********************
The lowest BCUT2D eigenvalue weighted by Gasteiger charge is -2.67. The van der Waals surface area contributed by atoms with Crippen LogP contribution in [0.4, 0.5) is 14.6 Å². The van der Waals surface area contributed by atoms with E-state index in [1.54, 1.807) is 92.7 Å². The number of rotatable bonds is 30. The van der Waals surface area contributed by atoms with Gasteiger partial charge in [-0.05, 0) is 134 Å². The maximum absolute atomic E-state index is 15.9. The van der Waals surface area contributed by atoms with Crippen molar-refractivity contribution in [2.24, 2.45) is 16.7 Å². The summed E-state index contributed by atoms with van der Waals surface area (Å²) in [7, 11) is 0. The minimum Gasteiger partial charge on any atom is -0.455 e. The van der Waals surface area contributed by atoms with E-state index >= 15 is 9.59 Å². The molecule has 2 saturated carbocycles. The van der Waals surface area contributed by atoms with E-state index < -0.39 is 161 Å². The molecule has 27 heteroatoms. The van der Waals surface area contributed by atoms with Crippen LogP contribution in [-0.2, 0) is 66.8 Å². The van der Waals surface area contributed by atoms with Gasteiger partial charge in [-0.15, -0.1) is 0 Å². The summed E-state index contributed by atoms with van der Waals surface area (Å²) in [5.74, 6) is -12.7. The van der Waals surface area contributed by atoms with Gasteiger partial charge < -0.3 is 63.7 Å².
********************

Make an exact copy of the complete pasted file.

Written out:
The lowest BCUT2D eigenvalue weighted by Gasteiger charge is -2.67. The van der Waals surface area contributed by atoms with Crippen LogP contribution in [0.4, 0.5) is 14.6 Å². The van der Waals surface area contributed by atoms with E-state index in [1.54, 1.807) is 92.7 Å². The number of rotatable bonds is 30. The van der Waals surface area contributed by atoms with Gasteiger partial charge in [-0.05, 0) is 134 Å². The maximum absolute atomic E-state index is 15.9. The van der Waals surface area contributed by atoms with Crippen molar-refractivity contribution in [2.24, 2.45) is 16.7 Å². The summed E-state index contributed by atoms with van der Waals surface area (Å²) in [7, 11) is 0. The minimum Gasteiger partial charge on any atom is -0.455 e. The van der Waals surface area contributed by atoms with E-state index >= 15 is 9.59 Å². The molecule has 2 saturated carbocycles. The van der Waals surface area contributed by atoms with E-state index < -0.39 is 161 Å². The molecule has 27 heteroatoms. The van der Waals surface area contributed by atoms with Crippen LogP contribution in [-0.2, 0) is 66.8 Å². The van der Waals surface area contributed by atoms with Gasteiger partial charge in [-0.15, -0.1) is 0 Å². The summed E-state index contributed by atoms with van der Waals surface area (Å²) in [5.74, 6) is -12.7. The van der Waals surface area contributed by atoms with Gasteiger partial charge < -0.3 is 63.7 Å².